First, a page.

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The difference between the ‘forecast’ and the ‘Sprint Backlog’ in Scrum

August 17, 2018

There is a difference between the forecast and the Sprint Backlog in Scrum. Exactly what this difference is, has eluded me for some time, and it may very well be unclear to you too. The difference may seem subtle, but can have real practical benefits as you will learn below. Warning: this article can and should be considered in the 'Scrum Nerdery category. For some, the dissection of words used in the Scrum Guide may not seem necessary, for others it can provide some additional insight. 

The way I used to look at forecast & Sprint Goal

In the slides of the Scrum courses I teach, the results of the Sprint Planning are listed as: Sprint Goal; forecast; Sprint Backlog. Ever since the PSPO TTT I’ve had the unsettling feeling that I should have a better grasp on the reason for separately listing the words forecast and Sprint Backlog there. In my mind they were always just different words for the same thing. To me, both were different words to describe the current ‘best’ plan that the Development Team has for achieving the Sprint Goal. Creating transparency on the forecasted functionality as a list of Product Backlog Items (PBI’s). These are most often directly pulled from the top of the Product Backlog.

In the Scrum Guide, the word forecast is used in the first sentence of the Sprint Planning chapter:

The Development Team works to forecast the functionality that will be developed during the Sprint.

It is also mentioned when describing the Sprint Backlog:

The Sprint Backlog is a forecast by the Development Team about what functionality will be in the next Increment and the work needed to deliver that functionality into a “Done” Increment.

This does not clarify a lot regarding the relation of the Sprint Backlog and the Forecast. At least it did not for me, until now.

The moment of insight; reading the Glossary

So what happened? Today I was reading the Scrum Glossary and through its descriptions the distinction finally clicked. The Forecast (emphasis mine):

Forecast (of functionality): the selection of items from the Product Backlog a Development Team deems feasible for implementation in a Sprint.

And the Sprint Backlog (emphasis mine):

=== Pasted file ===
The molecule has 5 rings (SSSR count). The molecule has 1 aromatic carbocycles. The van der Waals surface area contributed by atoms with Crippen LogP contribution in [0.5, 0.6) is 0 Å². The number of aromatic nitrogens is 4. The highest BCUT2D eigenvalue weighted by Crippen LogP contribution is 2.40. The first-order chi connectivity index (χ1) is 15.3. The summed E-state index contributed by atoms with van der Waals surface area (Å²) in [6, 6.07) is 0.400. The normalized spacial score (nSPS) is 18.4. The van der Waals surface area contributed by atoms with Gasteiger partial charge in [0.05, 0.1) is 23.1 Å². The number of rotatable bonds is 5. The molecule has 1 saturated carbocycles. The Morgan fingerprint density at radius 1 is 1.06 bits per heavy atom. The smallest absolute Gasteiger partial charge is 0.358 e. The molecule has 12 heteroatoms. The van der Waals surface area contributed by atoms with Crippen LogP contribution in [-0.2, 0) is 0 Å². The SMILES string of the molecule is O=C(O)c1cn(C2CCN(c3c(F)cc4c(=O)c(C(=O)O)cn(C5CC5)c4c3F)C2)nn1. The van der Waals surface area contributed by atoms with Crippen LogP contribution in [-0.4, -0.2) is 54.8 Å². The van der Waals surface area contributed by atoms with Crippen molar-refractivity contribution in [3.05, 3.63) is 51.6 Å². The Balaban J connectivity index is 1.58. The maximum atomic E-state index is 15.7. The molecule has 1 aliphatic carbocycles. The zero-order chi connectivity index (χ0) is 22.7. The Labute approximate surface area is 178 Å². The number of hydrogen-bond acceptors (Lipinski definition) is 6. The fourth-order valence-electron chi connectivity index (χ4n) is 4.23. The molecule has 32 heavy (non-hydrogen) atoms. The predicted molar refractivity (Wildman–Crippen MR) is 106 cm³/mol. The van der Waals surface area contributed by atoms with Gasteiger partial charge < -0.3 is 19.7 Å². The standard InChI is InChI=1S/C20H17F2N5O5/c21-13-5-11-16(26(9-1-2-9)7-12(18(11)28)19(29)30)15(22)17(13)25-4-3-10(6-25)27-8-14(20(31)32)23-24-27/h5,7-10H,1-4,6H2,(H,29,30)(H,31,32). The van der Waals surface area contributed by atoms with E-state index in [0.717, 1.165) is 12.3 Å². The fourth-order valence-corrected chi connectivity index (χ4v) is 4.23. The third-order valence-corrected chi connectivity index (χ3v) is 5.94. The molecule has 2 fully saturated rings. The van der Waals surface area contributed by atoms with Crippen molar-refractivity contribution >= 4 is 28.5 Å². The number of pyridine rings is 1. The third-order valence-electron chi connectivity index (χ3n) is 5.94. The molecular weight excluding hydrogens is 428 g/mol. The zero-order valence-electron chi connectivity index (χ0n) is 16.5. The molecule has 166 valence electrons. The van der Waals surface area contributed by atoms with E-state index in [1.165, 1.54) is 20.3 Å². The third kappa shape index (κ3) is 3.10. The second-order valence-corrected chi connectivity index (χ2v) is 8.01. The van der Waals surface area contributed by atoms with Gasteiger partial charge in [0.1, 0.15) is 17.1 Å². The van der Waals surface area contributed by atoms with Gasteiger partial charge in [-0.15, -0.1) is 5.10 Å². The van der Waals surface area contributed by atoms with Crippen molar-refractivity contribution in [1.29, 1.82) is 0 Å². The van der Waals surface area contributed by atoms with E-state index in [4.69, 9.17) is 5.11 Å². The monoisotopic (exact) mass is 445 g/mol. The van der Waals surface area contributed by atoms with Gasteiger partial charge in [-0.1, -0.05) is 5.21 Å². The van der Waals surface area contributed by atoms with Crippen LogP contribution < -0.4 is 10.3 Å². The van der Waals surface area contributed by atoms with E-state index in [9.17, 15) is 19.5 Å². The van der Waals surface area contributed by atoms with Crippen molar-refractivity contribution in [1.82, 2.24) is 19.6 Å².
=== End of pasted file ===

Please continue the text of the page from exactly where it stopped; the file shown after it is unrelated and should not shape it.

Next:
Sprint Backlog: an overview of the development work to realize a Sprint’s goal, typically a forecast of functionality and the work needed to deliver that functionality. Managed by the Development Team.

So here we have it. The forecast is part of the Sprint Backlog. The Sprint Backlog consists of the forecast (of functionality) plus the work needed to deliver that functionality. The forecast is made transparent through the Product Backlog Items selected during Sprint Planning by the Development Team. The Sprint Backlog expands this by additionally making transparent the work that is expected to turn these PBI’s into a ‘Done’ Increment (releasable & usable).

wooden brown tiles with letters spelling 'forecast'

Forecast by Nick Youngson CC BY-SA 3.0

A practical application using the difference between forecast & Sprint Goal

As an added bonus, we could use the forecast explicitly as a summary of the complete set of functionality that is believed to fulfill or reach the Sprint Goal. This means we have a Sprint Goal, plus a forecast summary to describe the what and how of the current Sprint. The Sprint Backlog then describes the plan and details the changes to the Increment that are thought to be needed to reach the Sprint Goal and realize the forecast.

An example:

  • Sprint Goal: Drastically improve accessibility of Shopping Cart for the visually impaired
  • Forecast summary: Changing visuals to be color-blind compatible AND HTML structure to be screen reader proof and support keyboard  navigation.
  • Sprint Backlog:
    • Update button elements to be colorblind compatible (either by better images or changing to pure css)
      • research best accessible option that is still pretty for non-impaired users
      • Optionally create new images
      • Update code (and/or images)
      • Run accessibility tests on button elements
      • Validate other DoD items
    • Refactor HTML to latest standards (which better support accessibility out of the box)
      • X
      • Y
      • Z
    • Add ARIA tags to HTML where needed
      • etc
    • Improve HTML structure to support logical tab order
    • Add labeling to inputs to support screen readers
    • Support text zooming better (currently some layout breaks when using browser zoom)

I hope this helps clarify some potential confusion and maybe the use of an explicit forecast even helps to better communicate with Stakeholders about what to expect in a Sprint Review.

Is this useful, or do you have more questions about this topic? I’d love to hear your comments below!

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